Published: Tuesday, April 16, 2013

How Gecko does it

How Gecko does it

Tik Tiki Thik Thik. Does this sound familiar? During this hartal season, people might have spent lazy times lying on bed staring at lizards’ crawling towards each other to fight over an insect prey. I am sure someone must have thought of walking up the wall or the ceiling, like the lizards, with the head hanging down to drop a bomb at the opposite political party headquarters! Then being tired, the person must have fallen asleep!
Well, some scientists rather woke up from sleep in understanding the mechanism of the lizard’s clinging upside down. They did it because such knowledge might be applied on the shoe of an athlete to run faster, or make reversible glue to use in say, surgery, or to give one the ability of a “spiderman” walking up the wall!
From such pursuit of knowledge we now know that there are millions of tiny hairs, called setae, under each tow of the lizard, also called gecko. The tip of each seta is split into hundreds of tinier flattened tips in the shape of a spatula whose widths are smaller than visible light wavelength! This splitting tremendously increases the surface area, bringing the molecular van der Waal’s forces to play. Scientists found that a tip’s adhesive power to the wall is so strong that it each seta could hold an ant (20 mg). With all of its setae, a 150-gram tokay gecko has the theoretical ability to support 14,000 grams, explaining how it clings with a single finger alone! Surface adherence is achieved by pulling the setae towards the body, an opposite action releases the foot. In January 2012 students at UC Barkeley demonstrated by making robots and computer simulations that movement of the tail helps a gecko stabilize itself during jumping to its prey (Nature 481:181).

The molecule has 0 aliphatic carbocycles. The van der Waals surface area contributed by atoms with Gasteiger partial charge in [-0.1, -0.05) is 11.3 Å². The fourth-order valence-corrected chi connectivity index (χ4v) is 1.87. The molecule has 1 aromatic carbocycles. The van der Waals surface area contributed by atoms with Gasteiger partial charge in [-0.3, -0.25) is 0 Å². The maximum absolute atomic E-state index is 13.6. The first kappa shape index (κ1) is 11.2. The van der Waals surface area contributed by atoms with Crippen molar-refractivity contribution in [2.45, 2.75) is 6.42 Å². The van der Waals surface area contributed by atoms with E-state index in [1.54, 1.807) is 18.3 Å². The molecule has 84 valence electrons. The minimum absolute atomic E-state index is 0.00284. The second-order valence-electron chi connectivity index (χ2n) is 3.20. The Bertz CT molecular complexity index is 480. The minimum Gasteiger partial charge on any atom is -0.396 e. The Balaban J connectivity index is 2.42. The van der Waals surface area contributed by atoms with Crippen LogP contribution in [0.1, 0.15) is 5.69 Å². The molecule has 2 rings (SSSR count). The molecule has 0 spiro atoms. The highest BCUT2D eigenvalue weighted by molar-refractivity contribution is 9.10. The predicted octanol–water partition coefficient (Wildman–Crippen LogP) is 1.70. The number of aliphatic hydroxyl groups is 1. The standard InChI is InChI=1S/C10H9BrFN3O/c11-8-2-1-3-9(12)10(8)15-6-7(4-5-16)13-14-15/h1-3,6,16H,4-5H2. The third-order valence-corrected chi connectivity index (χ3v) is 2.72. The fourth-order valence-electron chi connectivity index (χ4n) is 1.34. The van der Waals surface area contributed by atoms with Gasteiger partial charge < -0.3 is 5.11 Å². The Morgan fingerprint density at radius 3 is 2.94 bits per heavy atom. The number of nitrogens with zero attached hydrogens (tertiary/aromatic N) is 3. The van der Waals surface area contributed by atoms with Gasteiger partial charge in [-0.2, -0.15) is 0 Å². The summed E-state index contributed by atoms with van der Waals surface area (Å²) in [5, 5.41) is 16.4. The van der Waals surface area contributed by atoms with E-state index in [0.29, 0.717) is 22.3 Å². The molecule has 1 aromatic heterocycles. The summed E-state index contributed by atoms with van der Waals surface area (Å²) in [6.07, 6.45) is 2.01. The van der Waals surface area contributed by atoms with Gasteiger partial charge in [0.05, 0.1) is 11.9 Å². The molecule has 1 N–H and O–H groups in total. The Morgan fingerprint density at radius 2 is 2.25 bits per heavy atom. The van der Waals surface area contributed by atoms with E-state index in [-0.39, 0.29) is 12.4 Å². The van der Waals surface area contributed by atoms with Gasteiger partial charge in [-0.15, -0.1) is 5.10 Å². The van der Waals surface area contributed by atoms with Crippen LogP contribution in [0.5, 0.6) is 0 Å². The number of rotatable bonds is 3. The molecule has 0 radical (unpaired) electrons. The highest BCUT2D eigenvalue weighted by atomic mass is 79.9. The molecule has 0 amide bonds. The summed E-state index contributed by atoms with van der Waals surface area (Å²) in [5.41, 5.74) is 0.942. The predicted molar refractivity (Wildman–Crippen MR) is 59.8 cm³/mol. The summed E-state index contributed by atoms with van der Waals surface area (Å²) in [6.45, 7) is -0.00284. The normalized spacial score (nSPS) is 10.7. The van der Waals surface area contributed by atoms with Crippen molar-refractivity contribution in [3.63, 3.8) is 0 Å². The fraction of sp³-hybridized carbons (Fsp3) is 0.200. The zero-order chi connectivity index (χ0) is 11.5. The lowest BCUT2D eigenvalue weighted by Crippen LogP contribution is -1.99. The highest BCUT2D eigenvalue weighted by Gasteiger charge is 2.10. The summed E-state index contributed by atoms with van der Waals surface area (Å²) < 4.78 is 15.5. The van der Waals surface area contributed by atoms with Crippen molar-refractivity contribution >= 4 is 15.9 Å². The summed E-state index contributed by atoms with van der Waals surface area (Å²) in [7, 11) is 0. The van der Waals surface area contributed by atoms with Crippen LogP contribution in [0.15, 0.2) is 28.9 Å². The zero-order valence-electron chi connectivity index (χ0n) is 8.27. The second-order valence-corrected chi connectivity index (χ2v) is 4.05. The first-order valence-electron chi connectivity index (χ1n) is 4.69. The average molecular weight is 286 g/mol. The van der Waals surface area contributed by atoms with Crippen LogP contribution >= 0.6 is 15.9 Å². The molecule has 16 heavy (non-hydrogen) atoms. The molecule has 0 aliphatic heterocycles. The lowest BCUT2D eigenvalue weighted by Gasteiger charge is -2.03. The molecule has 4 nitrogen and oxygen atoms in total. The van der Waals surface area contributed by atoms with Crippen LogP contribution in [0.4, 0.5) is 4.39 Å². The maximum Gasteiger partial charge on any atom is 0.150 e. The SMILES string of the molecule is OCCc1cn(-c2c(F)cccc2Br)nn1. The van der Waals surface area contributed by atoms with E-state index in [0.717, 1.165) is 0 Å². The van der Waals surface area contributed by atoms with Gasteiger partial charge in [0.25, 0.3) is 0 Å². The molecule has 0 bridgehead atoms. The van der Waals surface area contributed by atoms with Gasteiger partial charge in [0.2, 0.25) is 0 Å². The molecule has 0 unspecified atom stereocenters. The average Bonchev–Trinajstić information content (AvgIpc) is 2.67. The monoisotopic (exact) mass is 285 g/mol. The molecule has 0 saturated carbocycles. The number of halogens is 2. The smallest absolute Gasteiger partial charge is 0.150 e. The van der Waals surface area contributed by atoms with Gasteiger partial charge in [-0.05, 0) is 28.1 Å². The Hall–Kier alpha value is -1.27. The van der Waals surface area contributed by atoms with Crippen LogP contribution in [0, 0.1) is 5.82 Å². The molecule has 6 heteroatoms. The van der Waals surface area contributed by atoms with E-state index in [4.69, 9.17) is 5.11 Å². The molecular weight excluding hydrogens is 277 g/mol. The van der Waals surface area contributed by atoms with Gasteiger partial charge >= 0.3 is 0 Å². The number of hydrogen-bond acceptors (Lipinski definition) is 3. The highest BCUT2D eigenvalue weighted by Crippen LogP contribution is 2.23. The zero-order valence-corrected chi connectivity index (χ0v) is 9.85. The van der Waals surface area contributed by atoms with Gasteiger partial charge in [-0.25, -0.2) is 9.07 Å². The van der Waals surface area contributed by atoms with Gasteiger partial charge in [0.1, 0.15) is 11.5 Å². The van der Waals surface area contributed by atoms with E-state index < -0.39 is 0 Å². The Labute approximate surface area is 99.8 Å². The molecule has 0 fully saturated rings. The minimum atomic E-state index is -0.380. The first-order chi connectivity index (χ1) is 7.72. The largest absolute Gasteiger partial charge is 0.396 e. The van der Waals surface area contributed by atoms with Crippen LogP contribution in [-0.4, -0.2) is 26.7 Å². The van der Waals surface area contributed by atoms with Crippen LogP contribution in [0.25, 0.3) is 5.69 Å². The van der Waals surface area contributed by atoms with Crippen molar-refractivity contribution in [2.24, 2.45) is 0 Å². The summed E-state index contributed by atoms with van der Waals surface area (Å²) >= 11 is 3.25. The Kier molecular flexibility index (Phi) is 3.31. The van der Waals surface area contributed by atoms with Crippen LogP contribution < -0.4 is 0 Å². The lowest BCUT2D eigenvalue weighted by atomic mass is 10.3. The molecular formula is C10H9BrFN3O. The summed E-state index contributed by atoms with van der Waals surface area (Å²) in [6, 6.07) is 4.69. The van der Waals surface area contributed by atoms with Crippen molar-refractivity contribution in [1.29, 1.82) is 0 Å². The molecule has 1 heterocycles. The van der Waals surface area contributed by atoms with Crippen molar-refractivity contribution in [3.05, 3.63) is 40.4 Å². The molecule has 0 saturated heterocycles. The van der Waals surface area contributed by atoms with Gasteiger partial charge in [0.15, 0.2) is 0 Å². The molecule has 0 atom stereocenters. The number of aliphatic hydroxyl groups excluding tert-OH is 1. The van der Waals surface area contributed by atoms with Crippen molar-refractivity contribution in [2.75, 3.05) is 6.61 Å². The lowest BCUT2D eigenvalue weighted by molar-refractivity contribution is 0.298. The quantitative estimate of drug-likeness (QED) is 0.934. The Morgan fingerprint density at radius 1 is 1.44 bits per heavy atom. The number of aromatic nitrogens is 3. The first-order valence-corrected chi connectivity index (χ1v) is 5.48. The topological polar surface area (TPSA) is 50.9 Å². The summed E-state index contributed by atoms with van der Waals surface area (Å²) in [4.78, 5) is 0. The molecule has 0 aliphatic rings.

With such knowledge at hand, engineers and chemists worked with biologists and made very thin (millionth of a millimeter), gecko hair-like structures. They were able to hang a few kilograms of weight with a synthetic hair! Inspired by such success, Nike is investing to create better bouncing balls and other sports gears. Wall clinging toys are already in the market. Other potential application of the knowledge is a non sticking gecko-glue to be used in space because sticking glue does not function there. Automobile tire with better traction is another possibility.
Glue-like property of the setae made other scientists think too. Biologists noticed that some forest gecko can cling or walk across water- submerged leaves. Students at the University of Akron, Ohio, conducted some simple but clever experiments that was published on April 1, 2013 (PNAS DOI 10.1073/pnas.1219317110). They tied a tape around the lower body of a 14-inch tokai Gecko, and allowed it to walk on four wet and dry surfaces of glass (wetting, hydrophilic), plexiglass (partly wetting) and coated, transparent plastic (hydrophobic, similar to the wet surface of plant leaves) and Teflon (hydrophobic). As the gecko tried to walk on these surfaces, a pull on the tape measured the force of the grip on the surface. A thin water layer between glass and gecko’s toe (hydrophilic interaction) weakened the grip while the plexiglass and transparent plastic having leaf-chemistry created air pockets between toes and the surfaces allowing good grip. The scientists concluded that gecko adhesion is highly dependent on surface wettability and the presence of water or air between the toe pad and the contact surface. They expect their data can be used to create a water-resistant adhesive.

The author, a former Dhaka University teacher, is a biomedical scientist working in the USA.